Is there actually something promising happening in this whole Iran nuclear drama? A number of recent indications suggest that Iranian President Ahmadinejad is in trouble, and his uncompromising stance on the nuclear program is being questioned within Iran.
If Ahmadinejad continues to make his own mistakes, will the West have waited out, perhaps unintentionally, Iran’s unyielding position on the nuclear program? These domestic rumblings suggest that even in pursuing a grand bargain with Iran (as has been suggested by several experts) it may be best to take it slow. A real negotiation could do without Ahmadinejad’s ultimatums and exclamations.
First there was the election in December where Ahmadinejad supporters lost to more moderate candidates. Also in December, students protested during Ahmadinejad’s speech at Amir Kabir University. Last week BBC reported that 50 Iranian MPs signed a letter calling for Ahmadinejad to answer questions on the nuclear program, and 150 members blamed him for economic problems.
Newspapers (one run by an aide to Larijani, the other owned by Khameni) have published editorials criticizing Ahmadinejad on the nuclear issue:
Ahmadinejad has brushed off the UN resolution as “a piece of torn paper,” and during trips to the provinces he has vowed to expand the nuclear program.
The daily Hamshahri, run by the Larijani aide, wrote that Ahmadinejad’s defiant rhetoric undermined the efforts of negotiators when they were close to ending the crisis.
The daily Jomhouri Elsami, which belongs to Khamenei, said the nuclear case required its own diplomacy requiring “sometimes toughness and sometimes flexibility.”
“The resolution is certainly harmful for the country,” the paper said, adding that it is “too much to call it a piece of torn paper.”
AP reports that the daily economic situation has worsened: “prices of fruit, vegetables and food staples have skyrocketed since the United Nations Security Council imposed limited sanctions on Iran in December.” Iranian businessmen have called for “moderation in the country’s nuclear policies to prevent further damage to the economy.”
In addition to public and economic criticism, high level leaders are voicing disapproval. While supporting Iran’s right for a nuclear program, Grand Ayatollah Hossein Ali Montazeri openly criticized Ahmadinejad’s tactics. NYT notes that this is the first time such a high ranking cleric has directly attacked Ahmadinejad’s policies.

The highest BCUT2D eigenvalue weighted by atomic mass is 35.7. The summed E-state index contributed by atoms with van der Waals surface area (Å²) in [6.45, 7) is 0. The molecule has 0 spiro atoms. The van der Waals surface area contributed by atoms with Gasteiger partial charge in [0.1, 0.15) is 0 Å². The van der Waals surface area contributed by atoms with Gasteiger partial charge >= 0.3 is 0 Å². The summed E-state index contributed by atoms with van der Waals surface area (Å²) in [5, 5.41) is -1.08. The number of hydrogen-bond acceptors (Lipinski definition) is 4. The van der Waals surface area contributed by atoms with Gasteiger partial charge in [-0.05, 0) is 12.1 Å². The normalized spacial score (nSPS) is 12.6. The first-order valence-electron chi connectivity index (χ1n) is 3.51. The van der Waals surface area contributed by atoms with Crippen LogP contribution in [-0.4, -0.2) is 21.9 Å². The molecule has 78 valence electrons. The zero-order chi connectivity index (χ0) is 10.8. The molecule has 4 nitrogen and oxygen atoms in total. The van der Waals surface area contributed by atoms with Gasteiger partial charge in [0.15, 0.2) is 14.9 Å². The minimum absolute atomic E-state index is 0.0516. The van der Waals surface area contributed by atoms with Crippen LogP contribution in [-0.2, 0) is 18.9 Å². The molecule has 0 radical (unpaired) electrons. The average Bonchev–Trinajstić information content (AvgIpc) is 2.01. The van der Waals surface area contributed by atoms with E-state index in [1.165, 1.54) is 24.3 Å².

“One has to deal with the enemy with wisdom,” [Montazeri] said. “We should not provoke the enemy, otherwise the country will be faced with problems.
“We should get our right in a way that it does not create problems or excuses for others,” he said.
“Besides, is this our only irrefutable right and we have no other rights?” he asked, referring to rising inflation since Mr. Ahmadinejad took office over a year ago.
Ayatollah Khamenei may also be looking to restrain Ahmadinejad and his confrontational approach.
Alarmed by mounting US pressure and United Nations sanctions, officials close to Ayatollah Ali Khamenei favour the appointment of a more moderate team for international negotiations on the supervision of its nuclear facilities.
The move would be a snub to the bellicose president, Mahmoud Ahmadinejad, whose threats to destroy Israel have left Iran increasingly isolated and facing a serious economic downturn.
Tehran sources said the impetus for a policy switch was coming from Khamenei, who has ultimate power over Iran’s foreign policy, security and armed forces.
Khamenei is said to believe that Washington’s aim is not only to halt Iran’s nuclear programme but to overthrow the regime.
Although this evidence is not enough to conclude that there are changes coming in Iranian policy, there appear to be important shifts happening in Iranian discussion.
Yet it is not clear what is responsible for the new tone. It could be the measured sanctions which pressure without alienating all of Iran’s leadership. Or it could be the threat of regime change looming from the US. Or the key explanation could be domestic- inflation, a failing economy, a leader who made too many promises and now takes too many expensive trips. There are also other kinds of US pressure -such as the detainment of Iranian agents in Iraq and the deployment of a second US carrier to the Gulf- which could play a role.
Of course there could be a combination of factors explanation. I generally dislike the “everything but the kitchen sink” approach, but in this case it is likely that each of these factors is at least somewhat relevant, even if not a central cause.
Factors, explanations … the making of what will be a great case study one day. Let’s just hope it’s one for “why do states abstain from nuclear weapons,” rather than that other sort.